The tumor microenvironment (TME) is a mixture of fluids, immune cells, stromal cells, extracellular matrix molecules, and numerous cytokines and chemokines. The cells and molecules in the TME are in a dynamic process, reflecting the evolutionary nature of cancer, and jointly promote tumor immune escape, tumor growth and metastasis [6]. Although multiple genetic mutations increase the incidence of cancer, researchers are not aware of the impact of the TME on tumor progression or immune response [7]. Li reviewed that the TME can impose metabolic stress on immune cell infiltration, leading to local immunosuppression and limited reinvigoration of antitumor immunity [8]. Therefore, understanding the molecular composition and function of the TME is critical to effectively manage cancer progression and immune response [911].

Bioinformatics analysis generates large and complex biological data through the comprehensive use of biology, computer science, and information technology. Its rapid development, such as The Cancer Genome Atlas (TCGA) database, provides researchers with a more user-friendly and convenient platform, guiding the implementation of basic experiments [12, 13]. In 2013, Yoshihara et al. calculated specific molecular biomarker expression in immune and stromal cells, and thus generated an ESTIMATE algorithm with immune/stromal/ESTIMATE scores to predict the TME [9]. Based on the ESTIMATE algorithm, researchers have performed prognostic assessments and exploration of genetic alterations in many neoplasms [11, 14, 15]. However, the value of immune/stromal scores for ccRCC remains to be elucidated.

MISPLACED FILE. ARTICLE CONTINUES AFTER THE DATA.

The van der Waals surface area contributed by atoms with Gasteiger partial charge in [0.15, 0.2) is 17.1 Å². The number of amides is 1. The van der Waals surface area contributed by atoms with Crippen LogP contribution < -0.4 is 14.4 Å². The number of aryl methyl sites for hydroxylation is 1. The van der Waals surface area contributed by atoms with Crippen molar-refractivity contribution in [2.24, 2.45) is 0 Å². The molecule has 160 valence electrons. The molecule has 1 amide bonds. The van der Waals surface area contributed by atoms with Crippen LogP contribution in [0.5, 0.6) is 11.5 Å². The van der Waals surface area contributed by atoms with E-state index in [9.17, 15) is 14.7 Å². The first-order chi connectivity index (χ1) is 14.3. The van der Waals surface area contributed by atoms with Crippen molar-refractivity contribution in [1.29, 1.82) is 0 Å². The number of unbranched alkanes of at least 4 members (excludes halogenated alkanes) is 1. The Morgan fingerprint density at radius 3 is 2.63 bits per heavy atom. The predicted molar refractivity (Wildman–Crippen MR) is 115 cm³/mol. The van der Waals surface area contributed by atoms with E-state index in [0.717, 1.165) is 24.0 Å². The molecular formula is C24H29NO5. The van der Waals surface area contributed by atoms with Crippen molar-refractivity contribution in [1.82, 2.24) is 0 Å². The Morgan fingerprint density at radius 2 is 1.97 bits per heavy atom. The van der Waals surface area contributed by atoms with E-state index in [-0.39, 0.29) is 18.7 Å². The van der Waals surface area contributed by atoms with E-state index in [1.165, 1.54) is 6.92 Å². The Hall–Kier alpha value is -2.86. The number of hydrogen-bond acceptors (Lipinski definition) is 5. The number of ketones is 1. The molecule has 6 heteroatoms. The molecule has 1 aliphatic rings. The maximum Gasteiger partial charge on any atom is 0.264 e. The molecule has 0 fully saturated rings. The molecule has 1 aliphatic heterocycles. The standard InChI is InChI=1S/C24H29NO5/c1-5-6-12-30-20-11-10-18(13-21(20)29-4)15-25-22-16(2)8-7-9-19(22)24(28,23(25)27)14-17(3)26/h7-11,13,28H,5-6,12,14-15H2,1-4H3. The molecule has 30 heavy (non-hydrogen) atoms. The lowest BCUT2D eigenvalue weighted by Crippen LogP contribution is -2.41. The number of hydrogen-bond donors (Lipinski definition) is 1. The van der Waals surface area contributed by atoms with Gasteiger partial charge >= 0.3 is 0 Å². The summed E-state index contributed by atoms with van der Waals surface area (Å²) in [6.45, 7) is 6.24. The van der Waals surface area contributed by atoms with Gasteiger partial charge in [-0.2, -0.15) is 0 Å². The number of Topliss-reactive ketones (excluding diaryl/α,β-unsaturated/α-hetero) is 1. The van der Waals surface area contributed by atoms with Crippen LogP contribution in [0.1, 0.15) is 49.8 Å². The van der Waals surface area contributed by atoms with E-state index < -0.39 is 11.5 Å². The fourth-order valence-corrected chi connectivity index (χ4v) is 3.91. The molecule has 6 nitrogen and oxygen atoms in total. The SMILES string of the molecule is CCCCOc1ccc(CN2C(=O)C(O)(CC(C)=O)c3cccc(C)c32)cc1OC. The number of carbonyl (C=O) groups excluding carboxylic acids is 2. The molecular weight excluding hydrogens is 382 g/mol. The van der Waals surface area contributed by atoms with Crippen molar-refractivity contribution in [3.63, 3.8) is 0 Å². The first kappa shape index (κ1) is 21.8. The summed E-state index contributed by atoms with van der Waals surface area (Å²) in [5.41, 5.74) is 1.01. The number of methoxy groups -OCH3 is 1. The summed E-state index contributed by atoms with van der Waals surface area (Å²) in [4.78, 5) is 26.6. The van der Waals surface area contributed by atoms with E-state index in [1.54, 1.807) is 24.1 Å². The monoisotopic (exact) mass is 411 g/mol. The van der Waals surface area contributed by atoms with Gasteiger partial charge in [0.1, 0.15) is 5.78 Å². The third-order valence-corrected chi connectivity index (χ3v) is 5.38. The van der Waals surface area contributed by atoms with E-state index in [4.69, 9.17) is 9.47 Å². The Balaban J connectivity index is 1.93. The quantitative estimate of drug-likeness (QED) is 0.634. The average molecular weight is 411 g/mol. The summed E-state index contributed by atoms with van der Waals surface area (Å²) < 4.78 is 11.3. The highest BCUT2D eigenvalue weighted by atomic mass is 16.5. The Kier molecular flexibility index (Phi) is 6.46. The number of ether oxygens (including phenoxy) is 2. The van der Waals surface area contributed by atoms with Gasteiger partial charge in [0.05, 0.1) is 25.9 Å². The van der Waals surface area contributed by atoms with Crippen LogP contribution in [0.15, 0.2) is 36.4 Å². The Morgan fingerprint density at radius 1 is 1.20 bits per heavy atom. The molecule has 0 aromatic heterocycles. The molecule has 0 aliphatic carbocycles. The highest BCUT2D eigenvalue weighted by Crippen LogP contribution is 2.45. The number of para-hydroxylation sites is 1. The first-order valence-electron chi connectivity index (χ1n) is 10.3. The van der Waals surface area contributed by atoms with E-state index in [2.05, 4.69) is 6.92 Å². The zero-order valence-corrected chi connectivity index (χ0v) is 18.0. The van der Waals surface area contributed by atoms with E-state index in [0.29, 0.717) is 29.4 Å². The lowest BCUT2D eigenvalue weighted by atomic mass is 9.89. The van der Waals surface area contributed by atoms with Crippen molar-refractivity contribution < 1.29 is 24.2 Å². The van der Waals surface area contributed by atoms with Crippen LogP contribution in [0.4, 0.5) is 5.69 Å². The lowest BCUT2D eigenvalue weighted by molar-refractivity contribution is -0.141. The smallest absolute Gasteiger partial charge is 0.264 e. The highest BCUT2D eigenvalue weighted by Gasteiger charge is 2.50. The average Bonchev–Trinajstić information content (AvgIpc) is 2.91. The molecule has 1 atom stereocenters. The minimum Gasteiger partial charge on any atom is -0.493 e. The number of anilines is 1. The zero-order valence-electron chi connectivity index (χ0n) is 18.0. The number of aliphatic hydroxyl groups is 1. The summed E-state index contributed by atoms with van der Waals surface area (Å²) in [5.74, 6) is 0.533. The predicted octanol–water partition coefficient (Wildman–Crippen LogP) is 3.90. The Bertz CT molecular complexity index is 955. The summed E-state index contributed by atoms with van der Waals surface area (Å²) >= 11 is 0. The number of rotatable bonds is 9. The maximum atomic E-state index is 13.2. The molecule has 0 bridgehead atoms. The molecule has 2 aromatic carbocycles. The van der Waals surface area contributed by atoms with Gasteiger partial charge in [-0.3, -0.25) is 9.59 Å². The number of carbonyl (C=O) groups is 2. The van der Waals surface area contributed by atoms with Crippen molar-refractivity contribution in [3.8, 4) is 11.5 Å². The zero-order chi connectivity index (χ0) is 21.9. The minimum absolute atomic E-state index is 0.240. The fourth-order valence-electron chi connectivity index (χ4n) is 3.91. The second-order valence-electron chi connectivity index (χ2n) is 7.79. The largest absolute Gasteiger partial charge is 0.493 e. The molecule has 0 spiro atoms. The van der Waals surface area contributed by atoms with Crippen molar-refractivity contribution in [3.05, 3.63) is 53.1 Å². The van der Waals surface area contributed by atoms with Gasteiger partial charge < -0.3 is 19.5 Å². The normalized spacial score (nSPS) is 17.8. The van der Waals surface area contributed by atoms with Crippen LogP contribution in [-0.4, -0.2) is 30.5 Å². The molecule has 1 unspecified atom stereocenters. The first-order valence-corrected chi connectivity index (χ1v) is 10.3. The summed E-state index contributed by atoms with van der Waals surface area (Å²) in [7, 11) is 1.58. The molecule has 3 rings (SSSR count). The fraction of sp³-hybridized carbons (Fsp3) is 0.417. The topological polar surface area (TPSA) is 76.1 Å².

In this current work, to investigate potential signatures for ccRCC patients, we obtained a list of TME-related genes of prognostic value using immune/stromal scores after ESTIMATE algorithm-processing in multiple cohorts. Functional annotations and immune infiltration correlation were analyzed for significant hub genes. We hypothesized that the possible oncogenic activity of hub genes correlates with poor prognosis and might reveal potential immune therapies by providing insights into the molecular mechanisms of ccRCC.

Results

Elevated immune and stromal score significantly correlated with advanced clinicopathological indicators and poor prognosis

Transcriptional expression profiles and phenotype data was download and integrated in 533 ccRCC patients from TCGA cohort. 64.7% (n=345) patients were male and 35.5% (n=188) were female. T1-T2 stage patients accounted for 64.1% (n=342) of the total number. N0 and N1 patients accounted for 45% (n=240) and 3% (n=16), respectively. M0 and M1 patients accounted for 79.2% (n=422) and 14.8% (n=79). In addition, after ESTIMATE algorithm was processed, stromal scores and immune scores were obtained, ranging from -2,716.84 to 4,773.7 and -1,158.94 to 3,076.7, respectively. Estimate score was significantly associated with higher ISUP grade and AJCC stage (Figure 1A, p<0.001, Figure 1B, p=0.0005). The highest Estimate score was found in the most progressive clinicopathological stage, G4 and stage IV. Immune score indicated significant prognostic implications, associated with elevated ISUP grade and AJCC stage (Supplementary Figure 1A1B, p<0.0001). Stromal score significantly correlated with advanced ISUP grade (Supplementary Figure 1C, p=0.0463), while showed no association with AJCC stage (Supplementary Figure 1D, p=0.0674).